Degree of Alignment:
Not Rated
(0 users)

Learning Domain: Algebra: Reasoning with Equations and Inequalities

Standard: Solve systems of equations

Indicator: Prove that, given a system of two equations in two variables, replacing one equation by the sum of that equation and a multiple of the other produces a system with the same solutions.

Degree of Alignment:
Not Rated
(0 users)

Learning Domain: Algebra: Reasoning with Equations and Inequalities

Standard: Represent and solve equations and inequalities graphically

Indicator: Graph the solutions to a linear inequality in two variables as a half-plane (excluding the boundary in the case of a strict inequality), and graph the solution set to a system of linear inequalities in two variables as the intersection of the corresponding half-planes.

Degree of Alignment:
Not Rated
(0 users)

Learning Domain: Algebra: Reasoning with Equations and Inequalities

Standard: Represent and solve equations and inequalities graphically

Indicator: Explain why the x-coordinates of the points where the graphs of the equations y = f(x) and y = g(x) intersect are the solutions of the equation f(x) = g(x); find the solutions approximately, e.g., using technology to graph the functions, make tables of values, or find successive approximations. Include cases where f(x) and/or g(x) are linear, polynomial, rational, absolute value, exponential, and logarithmic functions.*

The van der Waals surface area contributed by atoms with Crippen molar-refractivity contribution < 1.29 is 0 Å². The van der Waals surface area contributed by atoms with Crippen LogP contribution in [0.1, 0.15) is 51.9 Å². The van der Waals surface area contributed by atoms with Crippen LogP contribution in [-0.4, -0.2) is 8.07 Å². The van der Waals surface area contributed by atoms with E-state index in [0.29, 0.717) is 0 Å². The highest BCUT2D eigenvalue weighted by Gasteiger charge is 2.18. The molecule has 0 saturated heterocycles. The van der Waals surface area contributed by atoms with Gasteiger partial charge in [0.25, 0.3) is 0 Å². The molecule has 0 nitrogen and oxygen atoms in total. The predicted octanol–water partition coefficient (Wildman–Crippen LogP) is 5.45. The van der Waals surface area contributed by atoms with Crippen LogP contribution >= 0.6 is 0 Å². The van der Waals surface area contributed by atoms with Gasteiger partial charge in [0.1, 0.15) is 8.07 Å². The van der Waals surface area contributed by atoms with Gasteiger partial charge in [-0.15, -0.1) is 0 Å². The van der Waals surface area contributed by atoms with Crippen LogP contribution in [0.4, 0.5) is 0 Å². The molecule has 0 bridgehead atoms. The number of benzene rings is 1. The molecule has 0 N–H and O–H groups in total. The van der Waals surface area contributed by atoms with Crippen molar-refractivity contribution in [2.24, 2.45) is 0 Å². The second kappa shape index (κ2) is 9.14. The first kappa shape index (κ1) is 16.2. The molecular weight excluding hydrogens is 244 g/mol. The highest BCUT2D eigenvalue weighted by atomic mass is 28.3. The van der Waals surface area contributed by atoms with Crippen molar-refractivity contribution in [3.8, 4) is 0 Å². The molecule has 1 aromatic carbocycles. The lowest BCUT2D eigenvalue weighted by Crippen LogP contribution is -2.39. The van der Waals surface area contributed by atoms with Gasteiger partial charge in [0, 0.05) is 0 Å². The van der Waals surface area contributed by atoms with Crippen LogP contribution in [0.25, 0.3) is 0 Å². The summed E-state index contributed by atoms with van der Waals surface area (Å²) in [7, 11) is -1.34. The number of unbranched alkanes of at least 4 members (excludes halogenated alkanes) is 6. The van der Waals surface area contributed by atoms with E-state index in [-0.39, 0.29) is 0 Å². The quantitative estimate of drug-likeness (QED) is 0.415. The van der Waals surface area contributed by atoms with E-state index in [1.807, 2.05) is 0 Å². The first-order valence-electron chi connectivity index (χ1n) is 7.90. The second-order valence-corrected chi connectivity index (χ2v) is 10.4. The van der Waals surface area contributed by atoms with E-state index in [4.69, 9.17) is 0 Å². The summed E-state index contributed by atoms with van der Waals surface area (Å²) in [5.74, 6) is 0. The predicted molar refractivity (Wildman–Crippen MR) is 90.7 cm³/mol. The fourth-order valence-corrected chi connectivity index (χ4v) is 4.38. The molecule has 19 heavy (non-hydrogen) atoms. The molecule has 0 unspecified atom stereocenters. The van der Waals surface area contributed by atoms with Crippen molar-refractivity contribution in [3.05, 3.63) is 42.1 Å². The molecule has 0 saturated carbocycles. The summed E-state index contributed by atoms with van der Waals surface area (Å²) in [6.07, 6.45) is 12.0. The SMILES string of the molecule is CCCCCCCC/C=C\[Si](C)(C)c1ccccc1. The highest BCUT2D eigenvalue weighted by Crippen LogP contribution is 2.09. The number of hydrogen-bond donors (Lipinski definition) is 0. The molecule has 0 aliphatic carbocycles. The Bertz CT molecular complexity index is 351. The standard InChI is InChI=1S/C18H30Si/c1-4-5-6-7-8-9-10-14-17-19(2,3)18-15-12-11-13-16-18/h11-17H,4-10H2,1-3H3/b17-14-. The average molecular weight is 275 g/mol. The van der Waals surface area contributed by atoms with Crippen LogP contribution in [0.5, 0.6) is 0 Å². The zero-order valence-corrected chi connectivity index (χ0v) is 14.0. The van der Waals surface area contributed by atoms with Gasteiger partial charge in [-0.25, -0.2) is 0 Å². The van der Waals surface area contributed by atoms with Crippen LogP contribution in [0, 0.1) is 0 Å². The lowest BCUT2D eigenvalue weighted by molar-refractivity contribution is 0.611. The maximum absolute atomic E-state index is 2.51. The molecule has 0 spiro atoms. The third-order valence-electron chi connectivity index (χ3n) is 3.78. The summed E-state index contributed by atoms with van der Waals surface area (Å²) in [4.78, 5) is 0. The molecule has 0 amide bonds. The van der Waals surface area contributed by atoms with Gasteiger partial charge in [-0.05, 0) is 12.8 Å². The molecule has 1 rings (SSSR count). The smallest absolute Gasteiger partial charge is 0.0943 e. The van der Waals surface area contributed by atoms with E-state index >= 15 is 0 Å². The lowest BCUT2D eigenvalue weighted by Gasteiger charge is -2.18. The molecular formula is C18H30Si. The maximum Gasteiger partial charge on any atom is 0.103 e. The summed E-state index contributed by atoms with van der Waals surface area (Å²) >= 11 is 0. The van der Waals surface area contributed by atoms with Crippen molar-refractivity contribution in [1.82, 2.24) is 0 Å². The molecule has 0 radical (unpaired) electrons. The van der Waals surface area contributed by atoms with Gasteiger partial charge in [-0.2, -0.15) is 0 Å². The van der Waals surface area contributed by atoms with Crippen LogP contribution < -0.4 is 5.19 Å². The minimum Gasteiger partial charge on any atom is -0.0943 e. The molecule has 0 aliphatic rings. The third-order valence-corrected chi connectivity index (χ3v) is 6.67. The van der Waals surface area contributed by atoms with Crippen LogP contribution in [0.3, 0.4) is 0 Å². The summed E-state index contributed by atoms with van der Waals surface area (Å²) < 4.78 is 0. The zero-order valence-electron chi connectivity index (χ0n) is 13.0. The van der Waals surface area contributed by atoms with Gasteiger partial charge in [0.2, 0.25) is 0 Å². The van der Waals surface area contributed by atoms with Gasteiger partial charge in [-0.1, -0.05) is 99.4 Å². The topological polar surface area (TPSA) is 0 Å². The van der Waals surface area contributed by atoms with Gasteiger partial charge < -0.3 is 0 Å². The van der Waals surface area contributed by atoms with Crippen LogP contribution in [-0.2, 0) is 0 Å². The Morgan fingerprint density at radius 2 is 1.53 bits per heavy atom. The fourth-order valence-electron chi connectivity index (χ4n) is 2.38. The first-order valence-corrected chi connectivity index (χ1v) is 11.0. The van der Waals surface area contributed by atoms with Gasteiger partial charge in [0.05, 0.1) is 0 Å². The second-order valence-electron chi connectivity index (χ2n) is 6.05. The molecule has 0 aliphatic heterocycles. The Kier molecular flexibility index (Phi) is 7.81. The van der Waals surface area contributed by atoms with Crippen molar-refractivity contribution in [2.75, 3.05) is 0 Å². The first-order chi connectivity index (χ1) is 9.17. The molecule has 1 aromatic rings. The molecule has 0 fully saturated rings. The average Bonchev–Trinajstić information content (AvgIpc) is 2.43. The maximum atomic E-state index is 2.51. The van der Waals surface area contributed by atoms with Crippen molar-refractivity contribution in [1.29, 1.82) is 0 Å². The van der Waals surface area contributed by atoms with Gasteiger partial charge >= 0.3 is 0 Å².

Degree of Alignment:
Not Rated
(0 users)

Learning Domain: Algebra: Reasoning with Equations and Inequalities

Standard: Solve systems of equations

Indicator: (+) Find the inverse of a matrix if it exists and use it to solve systems of linear equations (using technology for matrices of dimension 3 x 3 or greater).

Degree of Alignment:
Not Rated
(0 users)

Learning Domain: Algebra: Reasoning with Equations and Inequalities

Standard: Understand solving equations as a process of reasoning and explain the reasoning

Indicator: Explain each step in solving a simple equation as following from the equality of numbers asserted at the previous step, starting from the assumption that the original equation has a solution. Construct a viable argument to justify a solution method.

Degree of Alignment:
Not Rated
(0 users)